Quantum Cryptography: As Awesome As It Is Pointless
Quantum cryptography is back in the news, and the basic idea is still unbelievably cool, in theory, and nearly useless in real life.
The idea behind quantum crypto is that two people communicating using a quantum channel can be absolutely sure no one is eavesdropping. Heisenberg's uncertainty principle requires anyone measuring a quantum system to disturb it, and that disturbance alerts legitimate users as to the eavesdropper's presence. No disturbance, no eavesdropper — period.
This month we've seen reports on a new working quantum-key distribution network in Vienna, and a new quantum-key distribution technique out of Britain. Great stuff, but headlines like the BBC's "'Unbreakable' encryption unveiled" are a bit much.
The basic science behind quantum crypto was developed, and prototypes built, in the early 1980s by Charles Bennett and Giles Brassard, and there have been steady advances in engineering since then. I describe basically how it all works in Applied Cryptography, 2nd Edition (pages 554-557). At least one company already sells quantum-key distribution products.
Note that this is totally separate from quantum computing, which also has implications for cryptography. Several groups are working on designing and building a quantum computer, which is fundamentally different from a classical computer. If one were built — and we're talking science fiction here — then it could factor numbers and solve discrete-logarithm problems very quickly. In other words, it could break all of our commonly used public-key algorithms. For symmetric cryptography it's not that dire: A quantum computer would effectively halve the key length, so that a 256-bit key would be only as secure as a 128-bit key today. Pretty serious stuff, but years away from being practical. I think the best quantum computer today can factor the number 15.
While I like the science of quantum cryptography — my undergraduate degree was in physics — I don't see any commercial value in it. I don't believe it solves any security problem that needs solving. I don't believe that it's worth paying for, and I can't imagine anyone but a few technophiles buying and deploying it. Systems that use it don't magically become unbreakable, because the quantum part doesn't address the weak points of the system.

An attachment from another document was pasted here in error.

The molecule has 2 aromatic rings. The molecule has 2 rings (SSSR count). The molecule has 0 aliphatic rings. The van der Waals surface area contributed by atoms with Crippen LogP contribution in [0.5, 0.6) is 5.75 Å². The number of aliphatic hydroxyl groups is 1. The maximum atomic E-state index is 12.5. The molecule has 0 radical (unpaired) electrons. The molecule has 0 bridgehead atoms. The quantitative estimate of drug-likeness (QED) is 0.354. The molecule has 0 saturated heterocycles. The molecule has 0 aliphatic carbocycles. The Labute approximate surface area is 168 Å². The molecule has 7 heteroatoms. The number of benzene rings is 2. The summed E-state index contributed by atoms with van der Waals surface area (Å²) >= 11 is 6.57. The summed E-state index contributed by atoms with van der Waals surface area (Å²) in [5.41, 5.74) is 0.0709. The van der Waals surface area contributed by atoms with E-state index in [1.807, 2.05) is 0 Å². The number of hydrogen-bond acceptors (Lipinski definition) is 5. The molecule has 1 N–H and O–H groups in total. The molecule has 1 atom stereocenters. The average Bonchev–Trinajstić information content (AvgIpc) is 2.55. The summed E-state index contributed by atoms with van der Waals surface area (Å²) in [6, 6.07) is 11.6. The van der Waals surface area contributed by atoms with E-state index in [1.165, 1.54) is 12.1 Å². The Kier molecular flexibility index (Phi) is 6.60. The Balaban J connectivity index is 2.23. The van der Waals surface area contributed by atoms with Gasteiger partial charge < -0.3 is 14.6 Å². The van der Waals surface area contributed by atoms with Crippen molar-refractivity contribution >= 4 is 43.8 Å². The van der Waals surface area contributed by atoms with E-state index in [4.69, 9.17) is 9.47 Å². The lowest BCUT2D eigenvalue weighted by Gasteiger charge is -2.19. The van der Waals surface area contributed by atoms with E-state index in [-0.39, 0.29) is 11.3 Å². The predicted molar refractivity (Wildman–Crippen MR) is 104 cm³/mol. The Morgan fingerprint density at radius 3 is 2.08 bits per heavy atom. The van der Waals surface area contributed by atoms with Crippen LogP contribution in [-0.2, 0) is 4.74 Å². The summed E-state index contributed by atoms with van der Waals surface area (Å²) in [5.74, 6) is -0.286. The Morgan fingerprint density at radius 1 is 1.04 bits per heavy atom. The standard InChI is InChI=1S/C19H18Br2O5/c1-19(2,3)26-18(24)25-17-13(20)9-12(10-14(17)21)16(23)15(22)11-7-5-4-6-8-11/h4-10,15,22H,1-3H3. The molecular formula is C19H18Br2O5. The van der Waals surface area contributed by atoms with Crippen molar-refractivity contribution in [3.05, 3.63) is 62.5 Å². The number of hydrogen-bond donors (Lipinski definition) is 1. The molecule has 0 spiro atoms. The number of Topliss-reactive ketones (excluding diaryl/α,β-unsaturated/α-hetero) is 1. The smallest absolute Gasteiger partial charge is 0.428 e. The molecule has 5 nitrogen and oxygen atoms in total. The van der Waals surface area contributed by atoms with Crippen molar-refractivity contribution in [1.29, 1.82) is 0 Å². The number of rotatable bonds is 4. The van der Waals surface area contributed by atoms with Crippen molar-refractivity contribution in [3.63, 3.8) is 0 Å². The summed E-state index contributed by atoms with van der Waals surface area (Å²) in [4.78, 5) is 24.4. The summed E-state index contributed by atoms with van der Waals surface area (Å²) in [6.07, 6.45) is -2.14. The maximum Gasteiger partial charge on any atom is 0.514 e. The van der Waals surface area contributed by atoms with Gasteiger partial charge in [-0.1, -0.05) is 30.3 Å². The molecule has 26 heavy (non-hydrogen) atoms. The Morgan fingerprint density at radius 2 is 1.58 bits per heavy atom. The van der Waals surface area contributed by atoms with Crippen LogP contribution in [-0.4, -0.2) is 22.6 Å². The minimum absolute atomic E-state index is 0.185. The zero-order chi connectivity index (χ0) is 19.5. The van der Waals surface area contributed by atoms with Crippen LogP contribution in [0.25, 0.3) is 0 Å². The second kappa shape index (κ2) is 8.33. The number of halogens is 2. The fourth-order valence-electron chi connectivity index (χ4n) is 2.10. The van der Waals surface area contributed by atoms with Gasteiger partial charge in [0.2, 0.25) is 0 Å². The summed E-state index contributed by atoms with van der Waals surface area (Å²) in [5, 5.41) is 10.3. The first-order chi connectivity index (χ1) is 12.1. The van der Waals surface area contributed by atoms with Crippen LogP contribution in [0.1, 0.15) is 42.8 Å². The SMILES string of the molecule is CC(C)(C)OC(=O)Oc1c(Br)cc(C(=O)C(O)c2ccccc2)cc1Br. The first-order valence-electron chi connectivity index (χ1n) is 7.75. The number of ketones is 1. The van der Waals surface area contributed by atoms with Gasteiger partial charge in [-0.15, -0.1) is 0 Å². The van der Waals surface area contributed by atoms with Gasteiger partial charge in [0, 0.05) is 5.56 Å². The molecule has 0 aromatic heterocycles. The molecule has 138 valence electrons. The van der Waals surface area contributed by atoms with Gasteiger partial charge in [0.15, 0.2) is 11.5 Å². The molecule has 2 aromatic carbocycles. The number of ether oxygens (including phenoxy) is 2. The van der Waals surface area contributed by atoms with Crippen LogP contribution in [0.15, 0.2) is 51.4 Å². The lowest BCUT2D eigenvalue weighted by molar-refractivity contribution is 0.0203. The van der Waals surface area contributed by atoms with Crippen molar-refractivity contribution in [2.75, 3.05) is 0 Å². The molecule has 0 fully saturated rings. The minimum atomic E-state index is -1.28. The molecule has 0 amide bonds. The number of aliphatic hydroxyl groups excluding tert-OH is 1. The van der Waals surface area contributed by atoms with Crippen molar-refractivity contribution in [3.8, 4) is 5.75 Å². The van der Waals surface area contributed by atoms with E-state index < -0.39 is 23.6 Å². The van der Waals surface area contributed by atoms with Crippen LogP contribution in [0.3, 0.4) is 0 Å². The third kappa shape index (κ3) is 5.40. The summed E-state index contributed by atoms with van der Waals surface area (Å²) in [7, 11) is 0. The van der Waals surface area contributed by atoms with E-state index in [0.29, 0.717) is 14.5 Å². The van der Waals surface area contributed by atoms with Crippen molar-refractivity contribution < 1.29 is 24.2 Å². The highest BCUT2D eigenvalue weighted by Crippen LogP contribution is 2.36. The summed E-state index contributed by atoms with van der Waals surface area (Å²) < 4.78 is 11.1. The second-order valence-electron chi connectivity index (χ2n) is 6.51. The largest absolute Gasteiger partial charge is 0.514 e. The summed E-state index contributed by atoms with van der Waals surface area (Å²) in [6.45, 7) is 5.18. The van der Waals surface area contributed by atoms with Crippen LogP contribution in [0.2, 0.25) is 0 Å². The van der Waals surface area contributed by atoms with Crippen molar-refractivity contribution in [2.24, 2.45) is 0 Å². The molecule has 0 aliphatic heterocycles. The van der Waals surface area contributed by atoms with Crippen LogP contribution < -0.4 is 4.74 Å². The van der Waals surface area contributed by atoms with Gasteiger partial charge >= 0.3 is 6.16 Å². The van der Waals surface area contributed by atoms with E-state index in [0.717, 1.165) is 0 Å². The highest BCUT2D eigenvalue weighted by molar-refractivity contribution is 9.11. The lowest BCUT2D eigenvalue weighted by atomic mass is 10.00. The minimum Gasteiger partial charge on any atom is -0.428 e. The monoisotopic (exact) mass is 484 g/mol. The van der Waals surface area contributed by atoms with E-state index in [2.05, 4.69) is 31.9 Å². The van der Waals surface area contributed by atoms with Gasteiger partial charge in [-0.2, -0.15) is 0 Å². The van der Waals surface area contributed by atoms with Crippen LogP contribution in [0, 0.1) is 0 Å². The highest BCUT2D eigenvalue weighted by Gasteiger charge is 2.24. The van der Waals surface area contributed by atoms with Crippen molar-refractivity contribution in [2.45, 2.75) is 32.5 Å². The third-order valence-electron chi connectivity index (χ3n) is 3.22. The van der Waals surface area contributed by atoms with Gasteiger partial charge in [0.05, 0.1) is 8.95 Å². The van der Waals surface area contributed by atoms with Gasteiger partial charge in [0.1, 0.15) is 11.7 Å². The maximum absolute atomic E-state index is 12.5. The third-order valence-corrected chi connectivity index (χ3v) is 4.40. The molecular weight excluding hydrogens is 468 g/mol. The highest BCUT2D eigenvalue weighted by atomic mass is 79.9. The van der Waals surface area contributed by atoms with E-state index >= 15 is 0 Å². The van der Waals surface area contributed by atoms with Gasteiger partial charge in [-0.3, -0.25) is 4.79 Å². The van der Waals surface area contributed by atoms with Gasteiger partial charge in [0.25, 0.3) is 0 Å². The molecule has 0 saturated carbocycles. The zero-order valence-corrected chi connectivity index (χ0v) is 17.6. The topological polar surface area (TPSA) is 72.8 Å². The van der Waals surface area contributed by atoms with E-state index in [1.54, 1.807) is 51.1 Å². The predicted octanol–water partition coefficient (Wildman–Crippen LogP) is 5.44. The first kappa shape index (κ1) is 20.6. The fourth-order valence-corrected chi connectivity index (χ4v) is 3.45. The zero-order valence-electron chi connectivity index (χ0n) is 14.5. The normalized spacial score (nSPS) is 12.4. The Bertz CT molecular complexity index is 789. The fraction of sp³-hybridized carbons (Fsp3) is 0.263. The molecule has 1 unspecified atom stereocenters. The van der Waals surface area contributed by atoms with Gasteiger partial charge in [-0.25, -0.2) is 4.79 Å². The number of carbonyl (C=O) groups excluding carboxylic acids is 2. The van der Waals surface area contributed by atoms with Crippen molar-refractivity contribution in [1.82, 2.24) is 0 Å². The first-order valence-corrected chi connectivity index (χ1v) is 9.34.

Security is a chain; it's as strong as the weakest link. Mathematical cryptography, as bad as it sometimes is, is the strongest link in most security chains. Our symmetric and public-key algorithms are pretty good, even though they're not based on much rigorous mathematical theory. The real problems are elsewhere: computer security, network security, user interface and so on.
Cryptography is the one area of security that we can get right. We already have good encryption algorithms, good authentication algorithms and good key-agreement protocols. Maybe quantum cryptography can make that link stronger, but why would anyone bother? There are far more serious security problems to worry about, and it makes much more sense to spend effort securing those.
As I've often said, it's like defending yourself against an approaching attacker by putting a huge stake in the ground. It's useless to argue about whether the stake should be 50 feet tall or 100 feet tall, because either way, the attacker is going to go around it. Even quantum cryptography doesn't "solve" all of cryptography: The keys are exchanged with photons, but a conventional mathematical algorithm takes over for the actual encryption.
I'm always in favor of security research, and I have enjoyed following the developments in quantum cryptography. But as a product, it has no future. It's not that quantum cryptography might be insecure; it's that cryptography is already sufficiently secure.
Bruce Schneier is chief security technology officer of BT. His new book is Schneier on Security.
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